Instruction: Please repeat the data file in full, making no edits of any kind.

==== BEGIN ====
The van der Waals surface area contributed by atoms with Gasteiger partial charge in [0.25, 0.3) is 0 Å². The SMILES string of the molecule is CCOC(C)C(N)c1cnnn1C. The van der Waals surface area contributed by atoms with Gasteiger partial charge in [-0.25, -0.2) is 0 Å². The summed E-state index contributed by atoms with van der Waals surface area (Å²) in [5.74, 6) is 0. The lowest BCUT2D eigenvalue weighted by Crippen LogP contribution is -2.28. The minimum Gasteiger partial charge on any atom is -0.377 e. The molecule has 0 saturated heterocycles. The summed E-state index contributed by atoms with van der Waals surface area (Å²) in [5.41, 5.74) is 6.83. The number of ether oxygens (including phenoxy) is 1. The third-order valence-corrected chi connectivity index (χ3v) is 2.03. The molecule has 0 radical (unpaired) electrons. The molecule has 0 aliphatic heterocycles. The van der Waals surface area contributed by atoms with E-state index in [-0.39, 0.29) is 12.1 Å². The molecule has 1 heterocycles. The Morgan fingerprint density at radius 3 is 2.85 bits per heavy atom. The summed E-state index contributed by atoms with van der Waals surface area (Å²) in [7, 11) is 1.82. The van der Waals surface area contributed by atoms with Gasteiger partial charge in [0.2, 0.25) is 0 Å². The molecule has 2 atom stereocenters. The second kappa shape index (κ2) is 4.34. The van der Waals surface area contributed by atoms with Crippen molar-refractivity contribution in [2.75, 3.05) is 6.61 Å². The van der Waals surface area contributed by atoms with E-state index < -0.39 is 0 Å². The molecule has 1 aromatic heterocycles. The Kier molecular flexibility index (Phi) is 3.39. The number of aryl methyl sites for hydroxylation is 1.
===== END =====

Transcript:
The van der Waals surface area contributed by atoms with Gasteiger partial charge in [0.25, 0.3) is 0 Å². The SMILES string of the molecule is CCOC(C)C(N)c1cnnn1C. The van der Waals surface area contributed by atoms with Gasteiger partial charge in [-0.25, -0.2) is 0 Å². The summed E-state index contributed by atoms with van der Waals surface area (Å²) in [5.74, 6) is 0. The lowest BCUT2D eigenvalue weighted by Crippen LogP contribution is -2.28. The minimum Gasteiger partial charge on any atom is -0.377 e. The molecule has 0 saturated heterocycles. The summed E-state index contributed by atoms with van der Waals surface area (Å²) in [5.41, 5.74) is 6.83. The number of ether oxygens (including phenoxy) is 1. The third-order valence-corrected chi connectivity index (χ3v) is 2.03. The molecule has 0 radical (unpaired) electrons. The molecule has 0 aliphatic heterocycles. The van der Waals surface area contributed by atoms with E-state index in [-0.39, 0.29) is 12.1 Å². The molecule has 1 heterocycles. The Morgan fingerprint density at radius 3 is 2.85 bits per heavy atom. The summed E-state index contributed by atoms with van der Waals surface area (Å²) in [7, 11) is 1.82. The van der Waals surface area contributed by atoms with Gasteiger partial charge in [0.2, 0.25) is 0 Å². The molecule has 2 atom stereocenters. The second kappa shape index (κ2) is 4.34. The van der Waals surface area contributed by atoms with Crippen molar-refractivity contribution in [2.75, 3.05) is 6.61 Å². The van der Waals surface area contributed by atoms with E-state index < -0.39 is 0 Å². The molecule has 1 aromatic heterocycles. The Kier molecular flexibility index (Phi) is 3.39. The number of aryl methyl sites for hydroxylation is 1.